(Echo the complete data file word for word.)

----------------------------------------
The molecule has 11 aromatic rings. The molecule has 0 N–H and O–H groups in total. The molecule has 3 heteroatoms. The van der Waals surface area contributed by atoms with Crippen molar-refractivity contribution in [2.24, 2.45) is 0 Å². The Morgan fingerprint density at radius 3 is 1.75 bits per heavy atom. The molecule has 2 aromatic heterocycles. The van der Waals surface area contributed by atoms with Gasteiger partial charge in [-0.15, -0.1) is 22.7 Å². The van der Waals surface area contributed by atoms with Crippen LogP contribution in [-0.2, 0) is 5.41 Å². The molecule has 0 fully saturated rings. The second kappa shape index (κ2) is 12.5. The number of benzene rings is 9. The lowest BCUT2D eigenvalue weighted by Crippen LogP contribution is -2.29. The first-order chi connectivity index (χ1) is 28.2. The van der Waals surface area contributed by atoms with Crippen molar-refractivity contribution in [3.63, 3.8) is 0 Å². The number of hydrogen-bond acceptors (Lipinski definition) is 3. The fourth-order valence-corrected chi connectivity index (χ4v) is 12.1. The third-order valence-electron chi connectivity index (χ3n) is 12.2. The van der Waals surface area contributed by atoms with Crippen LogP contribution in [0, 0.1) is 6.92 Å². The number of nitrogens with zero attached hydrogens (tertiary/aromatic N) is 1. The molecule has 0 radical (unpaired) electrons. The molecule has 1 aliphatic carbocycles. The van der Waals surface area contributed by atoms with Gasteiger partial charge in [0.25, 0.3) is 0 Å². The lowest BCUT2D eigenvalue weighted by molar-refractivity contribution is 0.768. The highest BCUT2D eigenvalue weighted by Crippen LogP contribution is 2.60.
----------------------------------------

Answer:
The molecule has 11 aromatic rings. The molecule has 0 N–H and O–H groups in total. The molecule has 3 heteroatoms. The van der Waals surface area contributed by atoms with Crippen molar-refractivity contribution in [2.24, 2.45) is 0 Å². The Morgan fingerprint density at radius 3 is 1.75 bits per heavy atom. The molecule has 2 aromatic heterocycles. The van der Waals surface area contributed by atoms with Gasteiger partial charge in [-0.15, -0.1) is 22.7 Å². The van der Waals surface area contributed by atoms with Crippen LogP contribution in [-0.2, 0) is 5.41 Å². The molecule has 0 fully saturated rings. The second kappa shape index (κ2) is 12.5. The number of benzene rings is 9. The lowest BCUT2D eigenvalue weighted by Crippen LogP contribution is -2.29. The first-order chi connectivity index (χ1) is 28.2. The van der Waals surface area contributed by atoms with Crippen molar-refractivity contribution in [3.63, 3.8) is 0 Å². The number of hydrogen-bond acceptors (Lipinski definition) is 3. The fourth-order valence-corrected chi connectivity index (χ4v) is 12.1. The third-order valence-electron chi connectivity index (χ3n) is 12.2. The van der Waals surface area contributed by atoms with Crippen LogP contribution in [0, 0.1) is 6.92 Å². The number of nitrogens with zero attached hydrogens (tertiary/aromatic N) is 1. The molecule has 0 radical (unpaired) electrons. The molecule has 1 aliphatic carbocycles. The van der Waals surface area contributed by atoms with Gasteiger partial charge in [0.25, 0.3) is 0 Å². The lowest BCUT2D eigenvalue weighted by molar-refractivity contribution is 0.768. The highest BCUT2D eigenvalue weighted by Crippen LogP contribution is 2.60.